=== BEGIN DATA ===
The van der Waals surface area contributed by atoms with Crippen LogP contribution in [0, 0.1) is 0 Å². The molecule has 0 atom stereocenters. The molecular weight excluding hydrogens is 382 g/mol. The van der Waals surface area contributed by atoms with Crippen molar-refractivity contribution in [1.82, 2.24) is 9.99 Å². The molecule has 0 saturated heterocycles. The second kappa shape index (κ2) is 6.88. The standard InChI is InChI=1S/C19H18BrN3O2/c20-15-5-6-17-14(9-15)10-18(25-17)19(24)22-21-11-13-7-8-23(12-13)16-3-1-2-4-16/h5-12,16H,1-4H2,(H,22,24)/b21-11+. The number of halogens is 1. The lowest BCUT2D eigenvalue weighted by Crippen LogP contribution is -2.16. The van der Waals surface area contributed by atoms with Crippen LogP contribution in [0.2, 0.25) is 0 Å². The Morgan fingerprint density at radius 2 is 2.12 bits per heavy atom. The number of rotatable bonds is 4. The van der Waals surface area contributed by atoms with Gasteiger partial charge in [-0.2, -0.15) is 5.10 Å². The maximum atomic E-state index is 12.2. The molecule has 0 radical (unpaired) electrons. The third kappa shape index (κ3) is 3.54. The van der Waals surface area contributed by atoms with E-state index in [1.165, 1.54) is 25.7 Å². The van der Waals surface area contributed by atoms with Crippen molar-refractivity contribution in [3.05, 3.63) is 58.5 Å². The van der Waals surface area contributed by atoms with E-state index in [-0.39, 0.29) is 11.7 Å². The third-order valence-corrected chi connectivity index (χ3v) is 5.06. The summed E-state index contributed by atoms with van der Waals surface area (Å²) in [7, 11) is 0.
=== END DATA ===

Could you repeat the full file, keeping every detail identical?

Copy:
The van der Waals surface area contributed by atoms with Crippen LogP contribution in [0, 0.1) is 0 Å². The molecule has 0 atom stereocenters. The molecular weight excluding hydrogens is 382 g/mol. The van der Waals surface area contributed by atoms with Crippen molar-refractivity contribution in [1.82, 2.24) is 9.99 Å². The molecule has 0 saturated heterocycles. The second kappa shape index (κ2) is 6.88. The standard InChI is InChI=1S/C19H18BrN3O2/c20-15-5-6-17-14(9-15)10-18(25-17)19(24)22-21-11-13-7-8-23(12-13)16-3-1-2-4-16/h5-12,16H,1-4H2,(H,22,24)/b21-11+. The number of halogens is 1. The lowest BCUT2D eigenvalue weighted by Crippen LogP contribution is -2.16. The van der Waals surface area contributed by atoms with Crippen LogP contribution in [0.2, 0.25) is 0 Å². The Morgan fingerprint density at radius 2 is 2.12 bits per heavy atom. The number of rotatable bonds is 4. The van der Waals surface area contributed by atoms with Gasteiger partial charge in [-0.2, -0.15) is 5.10 Å². The maximum atomic E-state index is 12.2. The molecule has 0 radical (unpaired) electrons. The third kappa shape index (κ3) is 3.54. The van der Waals surface area contributed by atoms with E-state index in [1.165, 1.54) is 25.7 Å². The van der Waals surface area contributed by atoms with Crippen molar-refractivity contribution in [3.05, 3.63) is 58.5 Å². The van der Waals surface area contributed by atoms with E-state index in [-0.39, 0.29) is 11.7 Å². The third-order valence-corrected chi connectivity index (χ3v) is 5.06. The summed E-state index contributed by atoms with van der Waals surface area (Å²) in [7, 11) is 0.